In the small Adirondack Mountain village where I grew up, Tupper Lake, there was a stunning stone house tucked away in the woods at the head of the lake, 10 miles from town. We passed it often en route to family picnics, waterfall swimming and later, to my job as a waitress at a rustic veteran’s resort down the road. I was always enchanted by the granite house, which didn’t look like any other homes I’d ever seen. It looked like a magical castle, surrounded by moss and green grass on its perch high over the lake. As a child I fantasized about living there when I grew up.
It was a vacation home to a family called the Goodmans. A family involved in social justice. When I was just a child, one of the Goodman sons, Andrew, came to Tupper Lake for one of his usual visits before heading out for the summer of 1964 as a civil rights activist. He’d been trained for the “Freedom Summer” project to register blacks to vote in Mississippi. He was teamed up with James Chaney and Michael Schwerner.
I was just six when they were brutally murdered, buried, and found a month and a half later after a massive search. I didn’t know anything about voting rights, discrimination against blacks, or death. But on Saturday, when I was at the 50th Anniversary of the March on Washington, and reading about events being held on the actual August 28th anniversary, I thought a lot about Andrew Goodman. I got shivers when his name was called from the podium. I thought about his place in the world and his place in my hometown.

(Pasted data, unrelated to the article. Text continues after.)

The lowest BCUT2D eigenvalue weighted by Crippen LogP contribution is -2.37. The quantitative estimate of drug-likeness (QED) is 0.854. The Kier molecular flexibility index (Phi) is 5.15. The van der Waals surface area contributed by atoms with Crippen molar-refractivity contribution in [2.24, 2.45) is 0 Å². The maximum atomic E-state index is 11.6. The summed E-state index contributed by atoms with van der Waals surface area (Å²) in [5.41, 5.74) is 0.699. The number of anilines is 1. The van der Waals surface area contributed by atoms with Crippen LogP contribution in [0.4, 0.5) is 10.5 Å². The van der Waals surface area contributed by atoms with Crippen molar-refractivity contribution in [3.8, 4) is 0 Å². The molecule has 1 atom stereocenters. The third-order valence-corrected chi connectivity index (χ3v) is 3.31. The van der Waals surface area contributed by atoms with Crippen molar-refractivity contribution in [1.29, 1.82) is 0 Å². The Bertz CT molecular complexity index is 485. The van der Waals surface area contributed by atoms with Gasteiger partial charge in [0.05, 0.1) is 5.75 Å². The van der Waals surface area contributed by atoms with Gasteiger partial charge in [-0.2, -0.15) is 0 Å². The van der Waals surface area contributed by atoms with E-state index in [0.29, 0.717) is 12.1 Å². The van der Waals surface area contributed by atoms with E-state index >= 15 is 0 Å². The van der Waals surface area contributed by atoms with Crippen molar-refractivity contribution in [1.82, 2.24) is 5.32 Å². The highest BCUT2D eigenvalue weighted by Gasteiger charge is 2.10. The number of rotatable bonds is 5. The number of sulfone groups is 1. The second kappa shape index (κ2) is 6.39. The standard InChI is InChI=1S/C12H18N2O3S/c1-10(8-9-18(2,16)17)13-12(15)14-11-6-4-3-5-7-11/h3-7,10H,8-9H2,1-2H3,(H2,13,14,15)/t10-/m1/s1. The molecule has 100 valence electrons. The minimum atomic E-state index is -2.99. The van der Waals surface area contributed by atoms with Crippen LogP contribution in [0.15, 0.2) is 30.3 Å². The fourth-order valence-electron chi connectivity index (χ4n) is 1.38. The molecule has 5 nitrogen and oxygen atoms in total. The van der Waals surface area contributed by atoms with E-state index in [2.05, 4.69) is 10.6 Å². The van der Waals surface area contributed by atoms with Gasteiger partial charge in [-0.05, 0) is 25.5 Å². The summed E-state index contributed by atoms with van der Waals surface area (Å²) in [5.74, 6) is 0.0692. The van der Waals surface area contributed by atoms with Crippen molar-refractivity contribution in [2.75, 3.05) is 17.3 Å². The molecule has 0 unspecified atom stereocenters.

An arrest was never made for the deaths of the three young men until 2005– 41 years later. Goodman’s family kept very busy in the meantime, creating the Andrew Goodman Foundation. In his honor, the foundation’s signature is “He traveled a short while toward the sun, and left the vivid air with his honor.”
My uncle Bill Frenette,an avid outdoorsman and hiker, knew the Goodmans. He knew the Goodman boys, David, Jonathan and Andrew, hiked an unnamed mountain near their summer home in Tupper Lake in their youth. He found a slab of rock there with the boys’ names painted on it. Bill, now deceased, was the town historian, and began a process of petitioning the United States Board on Geographic Names to name the mountain Goodman Mountain, which he detailed in an interview on NPR. It was successful in 2002.
Today, my father Jim Frenette, Bill’s brother and a retired teacher, is among a group of people working to have New York acknowledge it as an official trail so state crews can maintain the trail for hikers. Right now, the local group bushwhacks its way up to the top of the 2,176-foot peak and works to keep it clear for others.
There are so many people who inspire me, who remind me to keep climbing. I’m honored when I learn about them, or get to meet them. There are many who do small, good deeds quietly and often, and these are some of my heroes. There are many, like my uncle, who work so that others may be honored. And there are other heroes who risked all so that others would not have to suffer — young men like Andrew Goodman. Now, here is a mountaintop where the air may be vivid with his honor. Come breathe it in.